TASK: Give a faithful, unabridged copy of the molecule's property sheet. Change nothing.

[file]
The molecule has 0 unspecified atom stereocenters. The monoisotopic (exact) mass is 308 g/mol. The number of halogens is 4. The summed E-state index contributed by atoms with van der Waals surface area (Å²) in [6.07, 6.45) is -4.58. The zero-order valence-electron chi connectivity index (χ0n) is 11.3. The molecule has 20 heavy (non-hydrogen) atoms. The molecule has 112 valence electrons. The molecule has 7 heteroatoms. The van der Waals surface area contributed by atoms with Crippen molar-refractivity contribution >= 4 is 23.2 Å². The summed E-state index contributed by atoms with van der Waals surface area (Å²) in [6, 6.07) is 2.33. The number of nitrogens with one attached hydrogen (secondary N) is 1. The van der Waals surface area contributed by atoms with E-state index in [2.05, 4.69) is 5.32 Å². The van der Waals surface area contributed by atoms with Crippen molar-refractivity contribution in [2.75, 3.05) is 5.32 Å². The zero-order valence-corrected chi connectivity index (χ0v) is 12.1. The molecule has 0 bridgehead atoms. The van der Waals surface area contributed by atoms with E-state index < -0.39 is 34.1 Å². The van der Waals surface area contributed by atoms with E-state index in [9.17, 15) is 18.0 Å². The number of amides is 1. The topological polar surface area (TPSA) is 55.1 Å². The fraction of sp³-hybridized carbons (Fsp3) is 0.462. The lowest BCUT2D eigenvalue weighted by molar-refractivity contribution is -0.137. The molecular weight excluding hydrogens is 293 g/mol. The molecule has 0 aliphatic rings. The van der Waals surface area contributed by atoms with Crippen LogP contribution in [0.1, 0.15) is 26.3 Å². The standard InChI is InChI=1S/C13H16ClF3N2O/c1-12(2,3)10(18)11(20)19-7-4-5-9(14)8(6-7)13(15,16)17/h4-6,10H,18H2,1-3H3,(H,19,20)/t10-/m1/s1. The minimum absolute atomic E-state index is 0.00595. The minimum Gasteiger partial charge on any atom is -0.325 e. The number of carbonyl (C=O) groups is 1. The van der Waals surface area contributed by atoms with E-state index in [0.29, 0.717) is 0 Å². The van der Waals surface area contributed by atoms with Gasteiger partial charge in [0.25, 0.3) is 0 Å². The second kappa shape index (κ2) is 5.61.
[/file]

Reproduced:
The molecule has 0 unspecified atom stereocenters. The monoisotopic (exact) mass is 308 g/mol. The number of halogens is 4. The summed E-state index contributed by atoms with van der Waals surface area (Å²) in [6.07, 6.45) is -4.58. The zero-order valence-electron chi connectivity index (χ0n) is 11.3. The molecule has 20 heavy (non-hydrogen) atoms. The molecule has 112 valence electrons. The molecule has 7 heteroatoms. The van der Waals surface area contributed by atoms with Crippen molar-refractivity contribution >= 4 is 23.2 Å². The summed E-state index contributed by atoms with van der Waals surface area (Å²) in [6, 6.07) is 2.33. The number of nitrogens with one attached hydrogen (secondary N) is 1. The van der Waals surface area contributed by atoms with E-state index in [2.05, 4.69) is 5.32 Å². The van der Waals surface area contributed by atoms with Crippen molar-refractivity contribution in [2.75, 3.05) is 5.32 Å². The zero-order valence-corrected chi connectivity index (χ0v) is 12.1. The molecule has 0 bridgehead atoms. The van der Waals surface area contributed by atoms with E-state index < -0.39 is 34.1 Å². The van der Waals surface area contributed by atoms with E-state index in [9.17, 15) is 18.0 Å². The number of amides is 1. The topological polar surface area (TPSA) is 55.1 Å². The fraction of sp³-hybridized carbons (Fsp3) is 0.462. The lowest BCUT2D eigenvalue weighted by molar-refractivity contribution is -0.137. The molecular weight excluding hydrogens is 293 g/mol. The molecule has 0 aliphatic rings. The van der Waals surface area contributed by atoms with Crippen LogP contribution in [0.1, 0.15) is 26.3 Å². The standard InChI is InChI=1S/C13H16ClF3N2O/c1-12(2,3)10(18)11(20)19-7-4-5-9(14)8(6-7)13(15,16)17/h4-6,10H,18H2,1-3H3,(H,19,20)/t10-/m1/s1. The minimum absolute atomic E-state index is 0.00595. The minimum Gasteiger partial charge on any atom is -0.325 e. The number of carbonyl (C=O) groups is 1. The van der Waals surface area contributed by atoms with E-state index in [0.29, 0.717) is 0 Å². The van der Waals surface area contributed by atoms with Gasteiger partial charge in [0.25, 0.3) is 0 Å². The second kappa shape index (κ2) is 5.61.